At the same time, we should avoid cooking techniques that increase the caloric density of the products

What nutrients are crucial during pregnancy?

Generally speaking, pregnancy is a period when the nutrient requirements increase from a 5 to 400%. But we want to highlight some of the most important ones for the growth of the fetus:

Calcium

Both pregnant and lactating women have to take a daily supply  of 1200 mg. The dose becomes 1300mg for adolescents mothers because their osteo-skeletal system is not fully developed. Otherwise, the body will resort to the bone reserves if it needs this mineral.

This supply equals four servings of dairy products in any of their formats. Moreover, you can also eat whole cereals, legumes and green vegetables. In addition, we will have to completely restrict those substances that hinder the calcium metabolism. For instance, some of the most common ones are coffee, carbonated drinks, tobacco and alcohol.

Iron

During the first trimester of the pregnancy, the requirements drop when compared to those prior to the conception. This is due to the fact that pregnant women do not menstruate. But after the sixteenth week of gestation, there is a proliferation of red blood cells due to an increase in blood volume. In most cases, this calls for an extra iron supplementation.

If we talk about numbers, a pregnant woman needs four times more iron than when she is not pregnant. Consequently, this equals five and a half milligrams daily during the last two thirds of the pregnancy.

Undoubtedly, one of the metabolic threats during this period is an iron deficiency anemia. This issue should be avoided at all costs because, statistically: it increases the maternal mortality rates and the percentage of births with a low weight.

It is advisable to follow some habits in order to keep the organic iron deposits high:

  • A sustained iron supply, not only from natural sources of this mineral (red meats, legumes, spinach…).  But also from high doses of vitamins C and A, which are indispensable for the absorption and utilization of iron. That is why it is important to increase the consumption of fruit, raw vegetables, dairy products and fish. Let’s not forget about enriched foods such as precooked corn flour.
  • Supplementation: in general, the recommended dose is 60 milligrams of iron sulfate daily. If we suffer anemia, we will have to take the same amount but until six months after giving birth.

Folic Acid

This substance from the B group vitamins (B9) becomes relevant four months before even becoming pregnant

In fact, its intake for two or three months before the conception until the first two months of pregnancy reduces the risk of congenital malformations in more than a 70%. Particularly, it prevents a defect in the formation of the neural tube (the future spinal cord) and the cleft palate (called cleft lip). Moreover, it also avoids malformations of the genitourinary tract and the heart.

The first malformation caused by a folic acid deficiency is the first cause of mortality by a congenital defect. It happens very early, because the neural tube is completed before the first month of pregnancy. Sometimes, the mother does not even know she is pregnant. This can be easily avoided by taking preventive measures several weeks before becoming pregnant.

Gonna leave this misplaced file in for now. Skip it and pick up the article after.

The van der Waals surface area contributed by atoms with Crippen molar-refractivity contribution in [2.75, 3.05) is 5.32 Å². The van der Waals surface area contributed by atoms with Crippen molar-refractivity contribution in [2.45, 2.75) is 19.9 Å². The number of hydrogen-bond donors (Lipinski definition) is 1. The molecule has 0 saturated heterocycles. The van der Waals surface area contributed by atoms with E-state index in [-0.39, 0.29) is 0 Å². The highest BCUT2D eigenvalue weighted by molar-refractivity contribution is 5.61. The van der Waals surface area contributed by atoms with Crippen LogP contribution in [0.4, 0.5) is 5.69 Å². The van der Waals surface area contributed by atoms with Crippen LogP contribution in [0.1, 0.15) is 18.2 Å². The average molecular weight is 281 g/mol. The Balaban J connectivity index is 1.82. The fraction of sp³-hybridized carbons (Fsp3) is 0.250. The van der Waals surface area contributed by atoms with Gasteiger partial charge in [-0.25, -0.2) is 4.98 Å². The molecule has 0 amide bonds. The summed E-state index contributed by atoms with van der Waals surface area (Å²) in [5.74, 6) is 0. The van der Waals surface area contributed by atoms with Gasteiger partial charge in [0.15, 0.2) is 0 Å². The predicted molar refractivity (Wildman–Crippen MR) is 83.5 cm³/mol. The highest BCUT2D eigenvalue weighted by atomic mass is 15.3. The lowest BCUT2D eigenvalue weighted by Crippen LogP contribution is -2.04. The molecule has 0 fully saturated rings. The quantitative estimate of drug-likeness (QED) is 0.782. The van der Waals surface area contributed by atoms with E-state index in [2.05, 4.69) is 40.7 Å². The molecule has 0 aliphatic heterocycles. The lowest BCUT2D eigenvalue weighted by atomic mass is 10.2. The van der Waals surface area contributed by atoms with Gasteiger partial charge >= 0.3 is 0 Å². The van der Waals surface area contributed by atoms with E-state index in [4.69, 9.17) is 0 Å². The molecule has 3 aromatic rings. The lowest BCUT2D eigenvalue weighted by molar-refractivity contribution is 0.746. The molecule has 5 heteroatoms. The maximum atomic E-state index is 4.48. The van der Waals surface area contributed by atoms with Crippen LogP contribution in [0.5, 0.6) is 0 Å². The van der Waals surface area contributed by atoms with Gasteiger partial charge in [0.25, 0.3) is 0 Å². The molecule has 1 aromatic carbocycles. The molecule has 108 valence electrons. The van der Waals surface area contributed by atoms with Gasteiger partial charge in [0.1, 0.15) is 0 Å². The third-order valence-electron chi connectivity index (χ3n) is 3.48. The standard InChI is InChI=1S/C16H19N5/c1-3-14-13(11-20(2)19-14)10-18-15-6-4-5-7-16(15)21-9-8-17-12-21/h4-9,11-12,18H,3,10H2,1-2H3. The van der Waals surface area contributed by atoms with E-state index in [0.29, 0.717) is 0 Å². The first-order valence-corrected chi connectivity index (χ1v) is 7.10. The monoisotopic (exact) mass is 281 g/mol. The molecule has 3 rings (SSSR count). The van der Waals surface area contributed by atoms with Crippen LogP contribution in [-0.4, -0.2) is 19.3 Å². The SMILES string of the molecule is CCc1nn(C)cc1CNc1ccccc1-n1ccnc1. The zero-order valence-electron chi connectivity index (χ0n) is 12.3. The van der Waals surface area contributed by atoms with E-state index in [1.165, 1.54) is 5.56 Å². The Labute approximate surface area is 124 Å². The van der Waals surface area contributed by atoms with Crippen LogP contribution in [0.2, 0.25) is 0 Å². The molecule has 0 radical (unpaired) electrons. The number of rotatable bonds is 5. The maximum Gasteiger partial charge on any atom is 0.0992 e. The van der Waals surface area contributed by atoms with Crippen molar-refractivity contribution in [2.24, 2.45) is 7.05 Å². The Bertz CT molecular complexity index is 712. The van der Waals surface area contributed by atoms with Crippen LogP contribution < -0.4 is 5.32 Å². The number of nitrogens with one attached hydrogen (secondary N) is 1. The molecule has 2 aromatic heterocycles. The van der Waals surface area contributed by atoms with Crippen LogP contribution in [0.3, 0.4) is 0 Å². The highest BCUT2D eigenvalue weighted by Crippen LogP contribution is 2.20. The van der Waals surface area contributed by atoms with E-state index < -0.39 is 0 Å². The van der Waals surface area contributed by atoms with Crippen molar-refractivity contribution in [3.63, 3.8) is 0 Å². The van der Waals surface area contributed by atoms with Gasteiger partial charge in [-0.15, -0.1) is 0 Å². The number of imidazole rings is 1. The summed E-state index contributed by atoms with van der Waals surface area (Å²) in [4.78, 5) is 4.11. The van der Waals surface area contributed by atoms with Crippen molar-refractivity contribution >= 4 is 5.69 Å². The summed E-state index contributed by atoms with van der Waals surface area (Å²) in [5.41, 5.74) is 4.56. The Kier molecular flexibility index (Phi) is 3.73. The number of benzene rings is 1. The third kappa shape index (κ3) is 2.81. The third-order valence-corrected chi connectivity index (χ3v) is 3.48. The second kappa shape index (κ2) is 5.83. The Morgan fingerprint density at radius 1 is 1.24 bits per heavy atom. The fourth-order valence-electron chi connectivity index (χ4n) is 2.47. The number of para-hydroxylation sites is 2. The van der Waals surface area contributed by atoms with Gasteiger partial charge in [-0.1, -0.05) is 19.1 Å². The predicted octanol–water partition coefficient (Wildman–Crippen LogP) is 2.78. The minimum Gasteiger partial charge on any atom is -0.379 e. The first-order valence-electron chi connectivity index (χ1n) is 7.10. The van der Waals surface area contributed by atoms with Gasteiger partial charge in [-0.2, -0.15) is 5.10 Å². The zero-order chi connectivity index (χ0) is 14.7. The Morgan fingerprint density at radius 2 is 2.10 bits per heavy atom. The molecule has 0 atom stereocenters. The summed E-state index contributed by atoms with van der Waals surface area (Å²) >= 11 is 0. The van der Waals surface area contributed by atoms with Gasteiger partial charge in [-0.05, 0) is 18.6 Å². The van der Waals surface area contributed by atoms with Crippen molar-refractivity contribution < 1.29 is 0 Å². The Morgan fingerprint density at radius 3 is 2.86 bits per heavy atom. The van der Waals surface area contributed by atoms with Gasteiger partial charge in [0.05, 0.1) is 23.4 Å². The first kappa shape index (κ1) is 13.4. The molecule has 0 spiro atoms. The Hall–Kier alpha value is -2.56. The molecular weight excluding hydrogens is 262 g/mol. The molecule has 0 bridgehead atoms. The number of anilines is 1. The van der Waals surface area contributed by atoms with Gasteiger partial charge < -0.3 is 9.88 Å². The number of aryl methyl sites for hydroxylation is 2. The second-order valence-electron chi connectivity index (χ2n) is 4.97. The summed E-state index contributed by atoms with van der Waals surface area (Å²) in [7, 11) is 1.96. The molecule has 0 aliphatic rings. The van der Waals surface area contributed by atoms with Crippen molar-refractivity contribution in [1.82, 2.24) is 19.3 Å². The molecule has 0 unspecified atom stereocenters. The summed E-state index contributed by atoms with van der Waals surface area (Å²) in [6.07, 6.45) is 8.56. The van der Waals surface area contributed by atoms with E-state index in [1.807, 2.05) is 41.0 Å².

Its main food sources are liver, kidney, lamb and beef, eggs, green leaf vegetables (broccoli, spinach, chard…), legumes (especially beans), whole grains and walnuts. But the organism only absorbs half of the amount that is consumed, which makes it almost impossible to meet its requirements only through food.

Family preparing for the baby

That is why women take 5 milligrams of folic acid supplements a day 3 months before becoming pregnant.

Essential Fatty Acids

During pregnancy, it is essential to ensure a proper intake of essential fatty acids such as linoleic, linolenic and docosahexaenoic acid, due to their relevance in the formation of cell membranes and in the regulation of the cardiovascular system and the central nervous system.

This is the reason why the FAO and WHO reiterate the need to enrich the diet of pregnant women with soybean oil, blue fish and foods rich in these fatty acids.

We will add more information about the importance of fatty acids during pregnancy throughout this article.

Nutrition and supplements before pregnancy

It seems obvious, but it is essential for a woman to start from a good state of nutrition and health before becoming pregnant. And this statement can be justified with a single fact: the state of the mother before pregnancy has a stronger effect on the weight of the baby at birth than the increase in weight during pregnancy.

Following a healthy and balanced diet before trying to become pregnant is essential. This is due to a strictly evolutionary and conservative purpose of the human species, eating better already involves being more likely to become pregnant, because “the body is wise” and hinders a reproductive function that is not essential to survive, reserving nutrients to preserve metabolic processes.

Another aspect that is worth mentioning is that the ovulation cycles can suffer alterations that pose a serious obstacle to become pregnant for those women who eat poorly in terms of quantity or quality as well as those who are overweight or obese.